Evidence that Polymyxa species may infect Arabidopsis thaliana

A - Papers appearing in refereed journals

Smith, M. J., Adams, M. J. and Ward, E. 2011. Evidence that Polymyxa species may infect Arabidopsis thaliana. FEMS Microbiology Letters. 318 (1), pp. 35-40.

AuthorsSmith, M. J., Adams, M. J. and Ward, E.
Abstract

Polymyxa spp. are obligate biotrophs belonging to the plasmodiophorid group, responsible for transmitting a large number of plant viruses to many crop species. Their obligate nature makes them difficult to study. Controlled environment experiments were used to investigate the potential of infection of Arabidopsis thaliana by Polymyxa spp. to provide a more tractable system. Two ecotypes of Arabidopsis, Columbia and Landsberg erecta, were grown in soils known to be infested with Polymyxa. At the end of a 2-month growth period, both ecotypes were found to harbour Polymyxa-like structures or spores. These findings were confirmed by Polymyxa-specific PCR tests and rDNA sequencing, which positively identified the presence of Polymyxa in the roots of both ecotypes of Arabidopsis. Both Polymyxa graminis and Polymyxa betae were identified. This is the first report of infection of Arabidopsis by Polymyxa spp. and shows the possibility of using this system for studies of infection biology and host-parasite interactions.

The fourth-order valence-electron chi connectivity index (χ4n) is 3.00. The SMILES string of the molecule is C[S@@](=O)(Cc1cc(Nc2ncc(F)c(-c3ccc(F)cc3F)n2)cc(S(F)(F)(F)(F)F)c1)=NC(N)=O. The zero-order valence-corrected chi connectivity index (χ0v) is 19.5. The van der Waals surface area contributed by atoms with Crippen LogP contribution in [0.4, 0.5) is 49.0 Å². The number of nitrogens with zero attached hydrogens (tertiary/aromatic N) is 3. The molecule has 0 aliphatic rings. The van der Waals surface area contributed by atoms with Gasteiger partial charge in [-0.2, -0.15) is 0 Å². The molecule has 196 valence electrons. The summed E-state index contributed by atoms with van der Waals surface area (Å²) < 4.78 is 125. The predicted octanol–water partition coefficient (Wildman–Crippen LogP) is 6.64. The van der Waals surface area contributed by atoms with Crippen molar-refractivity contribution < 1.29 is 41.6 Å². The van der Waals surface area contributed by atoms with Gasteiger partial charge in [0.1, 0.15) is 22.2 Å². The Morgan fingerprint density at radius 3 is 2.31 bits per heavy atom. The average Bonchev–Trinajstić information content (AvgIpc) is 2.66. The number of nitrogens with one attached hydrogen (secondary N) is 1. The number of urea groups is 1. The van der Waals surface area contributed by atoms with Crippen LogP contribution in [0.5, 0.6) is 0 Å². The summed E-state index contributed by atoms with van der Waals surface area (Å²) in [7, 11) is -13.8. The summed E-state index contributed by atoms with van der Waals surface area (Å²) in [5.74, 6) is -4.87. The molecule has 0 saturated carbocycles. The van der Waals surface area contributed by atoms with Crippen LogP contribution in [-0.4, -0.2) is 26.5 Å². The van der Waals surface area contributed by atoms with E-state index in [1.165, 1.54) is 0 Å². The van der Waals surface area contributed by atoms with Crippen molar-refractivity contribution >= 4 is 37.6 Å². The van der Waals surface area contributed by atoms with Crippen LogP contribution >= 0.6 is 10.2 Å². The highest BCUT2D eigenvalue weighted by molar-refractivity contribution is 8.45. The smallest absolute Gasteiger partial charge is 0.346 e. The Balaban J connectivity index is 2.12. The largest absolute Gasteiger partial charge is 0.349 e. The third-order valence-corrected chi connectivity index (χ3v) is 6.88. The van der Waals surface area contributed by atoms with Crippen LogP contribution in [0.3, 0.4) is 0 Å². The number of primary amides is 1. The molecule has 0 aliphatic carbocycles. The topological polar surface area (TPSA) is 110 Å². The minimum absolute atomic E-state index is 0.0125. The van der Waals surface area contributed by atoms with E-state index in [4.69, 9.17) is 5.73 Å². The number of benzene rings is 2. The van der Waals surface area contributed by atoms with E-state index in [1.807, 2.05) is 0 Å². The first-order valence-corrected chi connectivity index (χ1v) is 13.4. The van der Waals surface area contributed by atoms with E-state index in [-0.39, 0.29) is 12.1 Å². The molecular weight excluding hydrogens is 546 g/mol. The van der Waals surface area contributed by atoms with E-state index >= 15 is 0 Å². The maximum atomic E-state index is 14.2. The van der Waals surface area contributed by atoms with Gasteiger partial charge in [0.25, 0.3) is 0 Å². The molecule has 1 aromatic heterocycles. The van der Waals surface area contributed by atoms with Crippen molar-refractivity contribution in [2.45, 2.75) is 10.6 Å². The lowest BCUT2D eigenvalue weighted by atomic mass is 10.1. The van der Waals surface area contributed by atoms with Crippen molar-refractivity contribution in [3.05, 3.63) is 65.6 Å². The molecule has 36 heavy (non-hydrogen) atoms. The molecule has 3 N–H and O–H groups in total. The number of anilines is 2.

KeywordsMicrobiology
Year of Publication2011
JournalFEMS Microbiology Letters
Journal citation318 (1), pp. 35-40
Digital Object Identifier (DOI)doi:10.1111/j.1574-6968.2011.02236.x
PubMed ID21306426
Open accessPublished as green open access
FunderBiotechnology and Biological Sciences Research Council
Funder project or codeCentre for Sustainable Pest and Disease Management (PDM)
SEF
Project: 4880
Characterisation of plant -virus- vector relationships, with particular respect to transmission by plasmodiophorids
Project: 4207
Publisher's version
PublisherWiley
Oxford University Press (OUP)
ISSN0378-1097

Permalink - https://repository.rothamsted.ac.uk/item/8q880/evidence-that-polymyxa-species-may-infect-arabidopsis-thaliana

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